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Multiple and extra-pair mating in a pair-living hermaphrodite, the intertidal limpet Siphonaria gigas

Citation

Schaefer, Jessica; Christy, John; Marko, Peter (2020), Multiple and extra-pair mating in a pair-living hermaphrodite, the intertidal limpet Siphonaria gigas, Dryad, Dataset, https://doi.org/10.25338/B8H038

Abstract

Pair-living is a common social system found across animal taxa, and the relationship between pair-living and reproduction varies greatly among species. Siphonaria gigas, hermaphroditic pulmonate gastropods, often live in pairs in the rocky intertidal zone of the tropical Eastern Pacific. Combining genetic parentage analysis using four polymorphic microsatellite loci with behavioral observations from a 10-week field study, we provide the first description of the mating system of a Siphonaria species incorporating genetic data. S. gigas mated both within-pair and extra-pair and three out of four paired S. gigas individuals produced egg masses with extra-pair paternity. Multiple paternity was detected, but at a relatively low frequency (19% of egg masses) compared to other marine gastropods. Behavioral data indicate one potential advantage of pair-living: paired S. gigas produced almost twice as many egg masses as their solitary counterparts over four reproductive cycles. These observations, together with constraints on the movement of S. gigas, suggest that pairing may ensure mate access and increase reproductive success.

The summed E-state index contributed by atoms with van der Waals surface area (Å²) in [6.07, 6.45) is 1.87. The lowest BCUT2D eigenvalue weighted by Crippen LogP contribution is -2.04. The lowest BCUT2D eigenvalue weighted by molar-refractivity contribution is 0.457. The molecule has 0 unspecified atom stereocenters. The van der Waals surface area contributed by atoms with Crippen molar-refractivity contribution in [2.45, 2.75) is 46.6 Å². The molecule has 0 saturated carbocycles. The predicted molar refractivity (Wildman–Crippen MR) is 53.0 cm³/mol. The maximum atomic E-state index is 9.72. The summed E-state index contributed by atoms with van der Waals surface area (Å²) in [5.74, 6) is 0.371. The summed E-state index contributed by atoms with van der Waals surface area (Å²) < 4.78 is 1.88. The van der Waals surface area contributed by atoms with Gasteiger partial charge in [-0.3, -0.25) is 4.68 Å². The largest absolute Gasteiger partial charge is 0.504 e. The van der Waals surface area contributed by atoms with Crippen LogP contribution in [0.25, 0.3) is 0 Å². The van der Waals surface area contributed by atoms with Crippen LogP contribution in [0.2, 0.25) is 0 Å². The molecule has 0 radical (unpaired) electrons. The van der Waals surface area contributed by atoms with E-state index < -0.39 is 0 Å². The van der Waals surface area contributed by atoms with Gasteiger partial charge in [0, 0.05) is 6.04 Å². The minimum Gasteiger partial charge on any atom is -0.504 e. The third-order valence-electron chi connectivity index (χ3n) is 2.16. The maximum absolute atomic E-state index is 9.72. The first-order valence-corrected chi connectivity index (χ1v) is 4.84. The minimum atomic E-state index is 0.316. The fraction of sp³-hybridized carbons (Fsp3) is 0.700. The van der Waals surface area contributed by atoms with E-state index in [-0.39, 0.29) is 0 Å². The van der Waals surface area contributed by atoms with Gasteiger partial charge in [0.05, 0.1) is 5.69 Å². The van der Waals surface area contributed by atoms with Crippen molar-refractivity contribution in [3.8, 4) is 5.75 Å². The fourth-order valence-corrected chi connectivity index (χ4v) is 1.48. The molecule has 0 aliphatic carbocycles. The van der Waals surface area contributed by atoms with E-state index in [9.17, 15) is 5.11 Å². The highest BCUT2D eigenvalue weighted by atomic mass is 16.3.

Methods

This dataset includes genomic libraries for four Siphonaria gigas individuals. Foot tissue was collected from live adult S. gigas and stored in 99% ethanol. DNA was extracted from the tissue using the Qiagen DNeasy Blood and Tissue Kit with a modified elution step (see manuscript for details). Shotgun genomic libraries were prepared using a simplified restriction-associated digestion sequencing protocol (after Toonen et al. 2013), including digestion with DpnII. The digested DNA was purified and then prepared for sequencing using a KAPA Hyper Prep Kit (Kapa Biosystems Ltd.) and Illumina TruSeq adapters (Illumina Inc.). Libraries were sequenced on an Illumina MiSeq platform with V3 chemistry and 600 cycles to produce 300 bp paired-end reads. The raw sequence data from the four S. gigas are provided here; full methods are provided in the open-access publication.

Further details of sequencing and processing included in manuscript. 

Funding

Smithsonian Tropical Research Institute

Sigma Xi

University of Hawaii at Manoa